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film review

Fun song-and-dance numbers can’t save a Muppets movie that lacks any inspiration.Jay Maidment

The idea of a casting the Muppets in a retro-Cold War spy thriller may have seemed like a better idea when Muppets Most Wanted was green-lit than it does now in the midst of the Crimean crisis, but that isn't the only thing that's off about the eighth theatrical feature in 35 years starring Jim Henson's Muppet family. After the charming 2011 reboot, starring and co-written by Jason Segel, the new film, a rather shapeless combo of backstage story and crime caper, starring Kermit the Frog, Miss Piggy, and human sidekicks Tina Fey and Ricky Gervais, is a middling letdown.

The movie, which begins at the supposed wrap of the previous Muppets movie, on the streets of Manhattan, more or less anticipates the disappointment. The Muppets family is at loose ends, and looking for a new project. The first song-and-dance number, We're Doing a Sequel, a self-reflective joke that doesn't disguise that the idea cupboard is understocked.

Soon, they have a project brought to them, courtesy of Ricky Gervais, as conniving impresario Dominic Badguy ("Bad-jee – it's French") who persuades the gang that a European tour is just what is needed. The tour starts in Berlin (the Muppets are taken aback by a poster which says, "Die Muppets"). While Kermit, the show's emcee, has doubts, the rest of the group, especially Miss Peggy, is enthusiastic about her chance to conquer Europe. Among the many bad ideas is Gonzo's "indoor running of the bulls" stage number.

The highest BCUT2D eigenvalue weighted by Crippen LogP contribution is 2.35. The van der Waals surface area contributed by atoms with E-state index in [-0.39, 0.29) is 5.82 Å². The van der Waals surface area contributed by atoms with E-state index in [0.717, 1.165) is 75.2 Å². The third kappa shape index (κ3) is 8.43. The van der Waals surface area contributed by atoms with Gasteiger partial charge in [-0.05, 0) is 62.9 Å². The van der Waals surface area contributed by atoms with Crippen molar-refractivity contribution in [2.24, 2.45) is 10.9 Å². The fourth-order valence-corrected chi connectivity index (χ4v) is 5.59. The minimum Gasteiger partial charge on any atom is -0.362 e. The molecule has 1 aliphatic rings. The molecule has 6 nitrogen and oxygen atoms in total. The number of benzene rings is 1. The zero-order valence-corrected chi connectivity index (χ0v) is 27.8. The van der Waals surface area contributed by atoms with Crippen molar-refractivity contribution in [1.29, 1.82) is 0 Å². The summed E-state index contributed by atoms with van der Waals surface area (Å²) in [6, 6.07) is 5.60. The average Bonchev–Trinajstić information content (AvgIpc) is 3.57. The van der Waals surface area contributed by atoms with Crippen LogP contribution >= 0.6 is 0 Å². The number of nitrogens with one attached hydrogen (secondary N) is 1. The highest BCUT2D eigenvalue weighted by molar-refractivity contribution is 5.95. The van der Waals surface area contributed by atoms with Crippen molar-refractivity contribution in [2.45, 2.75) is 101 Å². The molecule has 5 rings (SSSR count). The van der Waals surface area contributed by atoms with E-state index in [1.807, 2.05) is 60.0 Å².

Behind Dominic's machinations is a grand plan to kidnap Kermit and replace him with his look-alike, a Russian arch-criminal named Constantine. Soon, Kermit is stuck in a Siberian jail, where show tune-obsessed prison matron, Nadya (Tina Fey), puts him to work rehearsing with tough-guy prisoners (including Ray Liotta and Danny Trejo) for an annual song-and-dance revue that owes a comic debt to Mel Brooks's The Producers.

Meanwhile, Kermit's doppelganger, Constantine, known as "the world's most dangerous frog," has joined the Muppets tour. With the exception of the inarticulate Animal, they fail to notice Constantine's tongue-wrestling Russian pronunciation ("I em Kyermitt") and the dab of green concealer he wears on his beauty mark. Constantine and Dominic, who call each other Number One and Number Two (which should be a cause for high hilarity among the five-year-old set) have set the Muppets to perform at venues adjacent to famous museums, which they rob during the shows. The plan is to cap the tour by stealing England's crown jewels as Kermit (i.e. Constantine) is getting married to Miss Piggy in an event to rival the recent Royal wedding. Throughout, the thieves are trailed by a pair of squabbling detectives, Muppet Sam Eagle and a Clouseau-like French detective (Modern Family's Ty Burrell).

The crimes and Gervais and Fey's performances get stale quickly, though the song-and-dance numbers are fairly clever (courtesy of Flight of the Conchord's Bret McKenzie). Otherwise, adults are encouraged to while away the movie by playing "spot the cameo." Actors making brief appearances include Christoph Waltz, James McAvoy, Salma Hayek, Zach Galifianakis and Frank Langella. Music stars include Lady Gaga, Tony Bennett, Sean Combs and Celine Dion, who shares a duet with Miss Piggy in a scene that more or less defines the strategy of Muppets Most Wanted, a movie which makes up in sheer volume what it lacks in inspiration.

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